operating at these frequencies, but the delivery schedule for these receivers is equally challenging. Since the Asian
partnership joined the ALMA project in 2006, NRC-HIA has been asked to deliver an additional 11 cartridges, for a total
of 73 units. Some of these new cartridges will be used for the ALMA Compact Array (ACA) and others as spares.
Moreover, the project has also requested that these additional cartridges be delivered in the same time period as the
original 62 units. To meet this requirement, production must increase from the existing rate of one unit every four weeks
to one every two, taxing the existing production infrastructure at NRC-HIA. Additional test facilities and human
resources must be planned to sustain the required production rate over the next several years. Industrial involvement is
one of the important elements in our production plan. In order to supplement the existing human resources at NRC-HIA,
we are planning to outsource a number of low-risk and labor-intensive tasks to industry. However, NRC-HIA will retain
overall project management responsibility and will conduct all the cartridge integration and acceptance test activities in-house.
This paper focuses on the resource estimation, planning and project management required to deliver the Band 3
receivers to the ALMA project on time and on budget.
The ALMA telescope will be an interferometer of 64 antennas, which will be situated in the Atacama desert in Chile. Each antenna will have receivers that cover the frequencies 30 GHz to 970 GHZ. This frequency range is divided into 10 frequency bands. All of these receiver bands are fitted on a cartridge and cooled, with bands 1 and 2 at 15K and the other 8 are SIS receivers at a temperature of 4K. Each band has a dual polarization receiver. The optics has been designed so that the maximum of the optics is cooled to minimize the noise temperature increase to the receivers.
The design of the optics will be shown for each frequency bands. Test results with the method of testing on a near field amplitude and phase measurement system will be given for the first 4 frequency bands to be used, which are bands 3 (84-116 GHz), 6 (211-275GHz), 7 (275-375 GHz and 9 (600-702 GHz). These measurements will be compared with physical optics calculations.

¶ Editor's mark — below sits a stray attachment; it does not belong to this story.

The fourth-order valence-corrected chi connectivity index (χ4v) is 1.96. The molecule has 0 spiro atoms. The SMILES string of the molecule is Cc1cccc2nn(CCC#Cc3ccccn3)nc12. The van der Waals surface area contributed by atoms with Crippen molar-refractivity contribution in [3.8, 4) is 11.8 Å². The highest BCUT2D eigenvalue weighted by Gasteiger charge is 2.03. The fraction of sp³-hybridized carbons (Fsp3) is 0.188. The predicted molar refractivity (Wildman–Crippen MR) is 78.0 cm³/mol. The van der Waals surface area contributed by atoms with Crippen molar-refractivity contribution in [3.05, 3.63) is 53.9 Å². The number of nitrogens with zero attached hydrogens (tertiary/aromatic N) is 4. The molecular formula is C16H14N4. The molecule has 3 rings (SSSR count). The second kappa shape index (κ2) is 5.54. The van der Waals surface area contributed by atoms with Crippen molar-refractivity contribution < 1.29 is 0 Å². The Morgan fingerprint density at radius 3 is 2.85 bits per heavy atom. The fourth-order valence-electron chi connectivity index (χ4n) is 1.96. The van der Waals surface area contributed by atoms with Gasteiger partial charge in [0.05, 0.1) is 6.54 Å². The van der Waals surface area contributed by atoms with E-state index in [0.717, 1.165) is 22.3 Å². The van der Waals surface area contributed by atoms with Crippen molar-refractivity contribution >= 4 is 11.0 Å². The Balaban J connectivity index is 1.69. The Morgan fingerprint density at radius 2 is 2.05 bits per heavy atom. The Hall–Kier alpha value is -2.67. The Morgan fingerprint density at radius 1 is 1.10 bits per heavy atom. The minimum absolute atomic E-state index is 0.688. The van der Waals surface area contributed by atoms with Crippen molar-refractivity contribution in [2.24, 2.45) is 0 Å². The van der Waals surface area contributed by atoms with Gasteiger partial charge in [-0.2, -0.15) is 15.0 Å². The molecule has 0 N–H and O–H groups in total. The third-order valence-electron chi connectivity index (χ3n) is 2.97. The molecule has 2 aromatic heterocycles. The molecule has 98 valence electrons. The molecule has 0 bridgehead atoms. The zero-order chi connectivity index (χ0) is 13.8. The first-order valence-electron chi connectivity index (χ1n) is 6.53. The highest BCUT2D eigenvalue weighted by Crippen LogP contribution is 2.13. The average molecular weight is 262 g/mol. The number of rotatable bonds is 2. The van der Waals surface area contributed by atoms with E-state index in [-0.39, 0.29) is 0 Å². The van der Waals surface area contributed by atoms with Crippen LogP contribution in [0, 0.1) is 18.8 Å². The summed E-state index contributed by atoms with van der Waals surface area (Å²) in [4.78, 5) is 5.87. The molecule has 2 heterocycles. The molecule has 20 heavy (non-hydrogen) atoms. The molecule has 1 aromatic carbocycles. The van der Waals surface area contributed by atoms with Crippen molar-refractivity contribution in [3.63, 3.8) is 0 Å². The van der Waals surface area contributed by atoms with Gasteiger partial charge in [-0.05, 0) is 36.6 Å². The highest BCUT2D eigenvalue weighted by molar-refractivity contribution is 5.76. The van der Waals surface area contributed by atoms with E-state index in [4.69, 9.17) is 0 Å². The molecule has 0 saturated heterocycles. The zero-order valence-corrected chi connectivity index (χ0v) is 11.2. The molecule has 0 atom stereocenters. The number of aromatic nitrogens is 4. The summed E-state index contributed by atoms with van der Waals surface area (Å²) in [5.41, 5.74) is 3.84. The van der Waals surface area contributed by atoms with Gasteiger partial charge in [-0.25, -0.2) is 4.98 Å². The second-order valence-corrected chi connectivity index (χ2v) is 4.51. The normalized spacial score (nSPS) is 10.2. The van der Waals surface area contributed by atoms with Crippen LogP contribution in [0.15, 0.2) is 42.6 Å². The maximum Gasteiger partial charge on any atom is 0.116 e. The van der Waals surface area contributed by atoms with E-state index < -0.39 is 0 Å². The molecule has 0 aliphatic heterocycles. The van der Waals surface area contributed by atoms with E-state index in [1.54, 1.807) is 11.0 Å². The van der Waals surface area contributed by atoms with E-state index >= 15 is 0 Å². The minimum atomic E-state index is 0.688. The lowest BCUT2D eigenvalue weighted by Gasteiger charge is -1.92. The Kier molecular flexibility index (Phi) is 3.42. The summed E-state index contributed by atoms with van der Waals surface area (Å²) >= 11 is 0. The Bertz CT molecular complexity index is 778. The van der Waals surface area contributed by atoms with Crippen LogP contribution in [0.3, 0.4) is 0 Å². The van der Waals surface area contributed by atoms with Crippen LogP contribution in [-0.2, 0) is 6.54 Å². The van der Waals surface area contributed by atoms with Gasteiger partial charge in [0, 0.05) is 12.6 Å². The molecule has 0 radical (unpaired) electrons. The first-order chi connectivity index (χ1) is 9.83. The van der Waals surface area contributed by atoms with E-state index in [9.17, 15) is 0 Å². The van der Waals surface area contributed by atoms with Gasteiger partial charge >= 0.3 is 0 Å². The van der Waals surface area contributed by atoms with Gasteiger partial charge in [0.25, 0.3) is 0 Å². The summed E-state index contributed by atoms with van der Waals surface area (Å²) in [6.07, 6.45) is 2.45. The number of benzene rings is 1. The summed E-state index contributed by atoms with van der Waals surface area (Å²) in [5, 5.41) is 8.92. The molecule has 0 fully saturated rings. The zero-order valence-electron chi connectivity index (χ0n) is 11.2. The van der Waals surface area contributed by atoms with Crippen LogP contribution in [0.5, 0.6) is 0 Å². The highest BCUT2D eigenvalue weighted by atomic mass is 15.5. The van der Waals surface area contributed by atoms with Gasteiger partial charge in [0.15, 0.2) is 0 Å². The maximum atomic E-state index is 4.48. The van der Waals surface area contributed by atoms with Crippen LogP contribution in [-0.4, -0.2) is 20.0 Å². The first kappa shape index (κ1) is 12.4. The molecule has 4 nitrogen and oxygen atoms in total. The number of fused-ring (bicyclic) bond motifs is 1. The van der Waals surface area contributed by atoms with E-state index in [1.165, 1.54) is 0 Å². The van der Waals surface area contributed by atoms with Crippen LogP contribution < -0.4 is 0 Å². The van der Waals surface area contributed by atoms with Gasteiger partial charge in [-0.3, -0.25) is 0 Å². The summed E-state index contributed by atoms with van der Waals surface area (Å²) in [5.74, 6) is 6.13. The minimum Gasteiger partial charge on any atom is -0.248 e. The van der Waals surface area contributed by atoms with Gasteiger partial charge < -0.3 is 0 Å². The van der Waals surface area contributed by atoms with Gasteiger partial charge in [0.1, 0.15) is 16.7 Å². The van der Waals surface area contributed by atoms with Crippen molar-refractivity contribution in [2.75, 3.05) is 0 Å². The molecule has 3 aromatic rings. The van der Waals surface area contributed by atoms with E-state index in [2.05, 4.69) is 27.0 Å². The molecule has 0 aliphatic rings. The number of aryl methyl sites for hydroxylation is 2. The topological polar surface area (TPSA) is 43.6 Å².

This paper describes the development of a 3-stage cryogenic low noise InP HEMT amplifier for ALMA Band 3 receivers. A detailed design is given using Hughes 0.1 μm low noise InP HEMTs for producing a low power dissipation amplifier, < 9 mW. The amplifier design uses a hybrid circuit in order to provide the flexibility for optimizing the active devices and passive components. The optimal impedance matching for low noise and low input return loss were obtained by computer aided simulation to achieve 5 K noise temperature, 36 dB gain, flatness ±1 dB and -10 dB input return loss at 12 degrees Kelvin in the 4-9 GHz band. The amplifier will be used as a cold IF preamplifier with a SIS mixer in the Band 3 receivers now being constructed for the Atacama Large Millimetre Array (ALMA).
Receiver B3 is a common-user facility instrument for the JCMT and was commissioned in December 1996. It includes the following features: (1) Frequency coverage of 315 to 372 GHz with optimum performance at 345 GHz. (2) Two spatially- coincident channels with orthogonal linear polarizations. (3) An IF of 4 GHz with an instantaneous bandwidth of 1.7 GHz in each channel. (4) Single side-band capability with the rejected side-band terminated on a cold load. (5) High- efficiency, frequency-independent optics. (6) Independent adjustment of the local oscillator power to the two mixers. (7) Internal ambient and cold loads for accurate receiver calibration. (8) Fully automated operation.
A low Tc Pb alloy Superconductor-Insulator-Superconductor (SIS) tunnel junction heterodyne receiver has been constructed for astronomical use and tested over the frequency range of 400 to 540 GHz. Various alloy structures have been investigated in order to allow the production of small area SIS junctions with stable electrical characteristics and resistance to stress on cooling from 300 K to 4.2 K. Improvements in photolithography and thin film deposition techniques have been made that allow the fabrication of reliable sub-micron area junctions using suspended photoresist stencil and E-beam evaporation techniques. A single sub-micron area junction is mounted in a reduced height two tuner waveguide structure, which provides an optimum impedance match between the junction and the received signal. Performance measurements made with the receiver installed on the James Clerk Maxwell Telescope, Hawaii, show a total system double sideband noise equivalent temperature of 160 K at 460 GHz and 220 K at 490 GHz, measured in a 1 GHz instantaneous IF bandwidth centered at 4 GHz. The receiver demonstrates that Pb alloy tunnel junctions provide excellent sensitivity at submillimetre wavelengths and are sufficiently stable and reliable to allow use at a remote observing site.